Websites work to nix nasty comments

Mix blatant bigotry with poor spelling. Add a dash of ALL CAPS. Top it off with a violent threat. And there you have it: a recipe for the worst of online comments, scourge of the Internet. The Associated Press reports a growing number of websites are reining in the Wild West of online commentary. Companies including Google and the Huffington Post are trying everything from deploying moderators to forcing people to use their real names in order to restore civil discourse. Some sites, such as Popular Science, are banning comments altogether. Locally, The Advocate changed the way it displays readers comments this year to decrease anonymity and identify readers through their Facebook accounts. These and other efforts put sites in a delicate position. User comments add a lively, fresh feel to videos, stories and music. And, of course, the longer visitors stay to read the posts, and the more they come back, the more a site can charge for advertising. What websites don't want is the...

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A Q&A with Reddit's Alexis Ohanian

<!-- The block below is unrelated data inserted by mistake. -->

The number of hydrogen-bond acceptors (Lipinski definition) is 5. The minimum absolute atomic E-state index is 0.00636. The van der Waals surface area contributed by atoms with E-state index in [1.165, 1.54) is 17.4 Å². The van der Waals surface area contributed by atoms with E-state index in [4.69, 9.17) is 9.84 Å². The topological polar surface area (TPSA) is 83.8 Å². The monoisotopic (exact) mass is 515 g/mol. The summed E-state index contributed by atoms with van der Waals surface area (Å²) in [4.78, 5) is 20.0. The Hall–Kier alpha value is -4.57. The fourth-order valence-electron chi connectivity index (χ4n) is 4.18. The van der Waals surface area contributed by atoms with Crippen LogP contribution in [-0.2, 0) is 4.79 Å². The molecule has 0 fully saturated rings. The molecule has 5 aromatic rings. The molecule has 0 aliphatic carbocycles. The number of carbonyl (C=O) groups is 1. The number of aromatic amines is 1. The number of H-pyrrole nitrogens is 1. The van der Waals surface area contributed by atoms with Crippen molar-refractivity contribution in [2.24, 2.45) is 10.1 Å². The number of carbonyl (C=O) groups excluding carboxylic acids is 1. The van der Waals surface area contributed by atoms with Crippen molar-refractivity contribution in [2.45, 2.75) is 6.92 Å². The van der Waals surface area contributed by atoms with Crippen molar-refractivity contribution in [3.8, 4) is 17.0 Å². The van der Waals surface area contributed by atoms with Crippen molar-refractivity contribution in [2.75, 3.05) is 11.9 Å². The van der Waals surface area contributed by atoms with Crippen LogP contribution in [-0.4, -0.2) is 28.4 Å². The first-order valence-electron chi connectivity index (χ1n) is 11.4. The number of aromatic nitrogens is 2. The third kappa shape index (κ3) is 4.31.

Forbes has called him the "Mayor of the Internet." Tech Crunch's Michael Arrington described him as "one of the most passionate and audacious young entrepreneurs in tech today." Alexis Ohanian—best known for co-founding the social news site Reddit in 2005—will be in Baton Rouge as the keynote speaker at the Louisiana Technology and Innovation Breakfast on Oct. 16. He took a few moments to share his thoughts with Business Report on crawfish, the best way to start a company and why Baton Rouge shouldn't bother trying to be the next Silicon Valley.

1 in 3 Louisianans have no Internet connection

Louisiana trails most states when it comes to Internet access, according to a new analysis of U.S. census data by Governing magazine. More than one in three residents—33.7% of the population—have no connection to the Internet. That's the 12th-highest percentage of all the states; Mississippi tops the list, with 41% of its people lacking ready access to the Internet. Also in Louisiana, about 7% of people have no home connection to the Internet but are connected elsewhere, such as at their workplace. Meanwhile, 26% of Louisianans report having only a home connection, while 9% say they are connected at home and elsewhere with at least one mobile device. One-quarter of the state's population is connected to the Internet at home and elsewhere on multiple devices. Governing reports that the disparity in Americans' ability to connect to the Internet has persisted across regions, racial groups and income levels for years, but that the gap is beginning to shrink.

Brave new world

In the business world, “adapt or die” is a truism. The ubiquity of the Internet is altering—in some cases, radically upending—the models for all sorts of industries. Exhibit A: the current turmoil in print journalism.